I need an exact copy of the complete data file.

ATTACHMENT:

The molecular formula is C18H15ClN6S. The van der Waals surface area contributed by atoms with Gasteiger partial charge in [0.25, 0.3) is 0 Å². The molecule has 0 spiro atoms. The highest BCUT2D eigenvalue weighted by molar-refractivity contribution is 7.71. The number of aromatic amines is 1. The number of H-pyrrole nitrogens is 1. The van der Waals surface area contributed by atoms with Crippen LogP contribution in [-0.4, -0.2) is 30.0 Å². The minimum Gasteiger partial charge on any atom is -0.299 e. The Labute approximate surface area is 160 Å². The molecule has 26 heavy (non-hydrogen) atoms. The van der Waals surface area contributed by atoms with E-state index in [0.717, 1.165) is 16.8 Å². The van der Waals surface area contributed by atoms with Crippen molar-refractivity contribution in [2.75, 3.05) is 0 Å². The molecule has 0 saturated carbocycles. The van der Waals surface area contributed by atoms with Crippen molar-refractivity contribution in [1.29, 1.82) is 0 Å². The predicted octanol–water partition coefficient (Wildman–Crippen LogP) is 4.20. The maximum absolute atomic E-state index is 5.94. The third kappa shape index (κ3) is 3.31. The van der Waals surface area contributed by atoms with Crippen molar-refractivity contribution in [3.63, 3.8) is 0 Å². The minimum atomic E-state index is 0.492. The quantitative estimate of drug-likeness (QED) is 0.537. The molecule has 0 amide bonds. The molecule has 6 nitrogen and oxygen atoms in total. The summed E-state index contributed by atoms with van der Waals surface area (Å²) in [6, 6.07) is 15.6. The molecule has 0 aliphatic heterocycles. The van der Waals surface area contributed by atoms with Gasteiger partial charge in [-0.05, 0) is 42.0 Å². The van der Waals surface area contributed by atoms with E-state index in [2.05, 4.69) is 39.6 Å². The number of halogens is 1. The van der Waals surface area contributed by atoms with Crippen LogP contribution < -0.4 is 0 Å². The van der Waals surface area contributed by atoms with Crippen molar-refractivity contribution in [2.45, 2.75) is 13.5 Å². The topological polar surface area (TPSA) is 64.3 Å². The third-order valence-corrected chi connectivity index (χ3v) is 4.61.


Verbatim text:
The molecular formula is C18H15ClN6S. The van der Waals surface area contributed by atoms with Gasteiger partial charge in [0.25, 0.3) is 0 Å². The molecule has 0 spiro atoms. The highest BCUT2D eigenvalue weighted by molar-refractivity contribution is 7.71. The number of aromatic amines is 1. The number of H-pyrrole nitrogens is 1. The van der Waals surface area contributed by atoms with Crippen LogP contribution in [-0.4, -0.2) is 30.0 Å². The minimum Gasteiger partial charge on any atom is -0.299 e. The Labute approximate surface area is 160 Å². The molecule has 26 heavy (non-hydrogen) atoms. The van der Waals surface area contributed by atoms with E-state index in [0.717, 1.165) is 16.8 Å². The van der Waals surface area contributed by atoms with Crippen molar-refractivity contribution in [2.75, 3.05) is 0 Å². The molecule has 0 saturated carbocycles. The van der Waals surface area contributed by atoms with Crippen molar-refractivity contribution in [1.29, 1.82) is 0 Å². The predicted octanol–water partition coefficient (Wildman–Crippen LogP) is 4.20. The maximum absolute atomic E-state index is 5.94. The third kappa shape index (κ3) is 3.31. The van der Waals surface area contributed by atoms with Crippen molar-refractivity contribution in [3.63, 3.8) is 0 Å². The minimum atomic E-state index is 0.492. The quantitative estimate of drug-likeness (QED) is 0.537. The molecule has 0 amide bonds. The molecule has 6 nitrogen and oxygen atoms in total. The summed E-state index contributed by atoms with van der Waals surface area (Å²) in [6, 6.07) is 15.6. The molecule has 0 aliphatic heterocycles. The van der Waals surface area contributed by atoms with Gasteiger partial charge in [-0.05, 0) is 42.0 Å². The van der Waals surface area contributed by atoms with E-state index in [2.05, 4.69) is 39.6 Å². The number of halogens is 1. The van der Waals surface area contributed by atoms with Crippen LogP contribution < -0.4 is 0 Å². The van der Waals surface area contributed by atoms with Crippen molar-refractivity contribution in [2.45, 2.75) is 13.5 Å². The topological polar surface area (TPSA) is 64.3 Å². The third-order valence-corrected chi connectivity index (χ3v) is 4.61.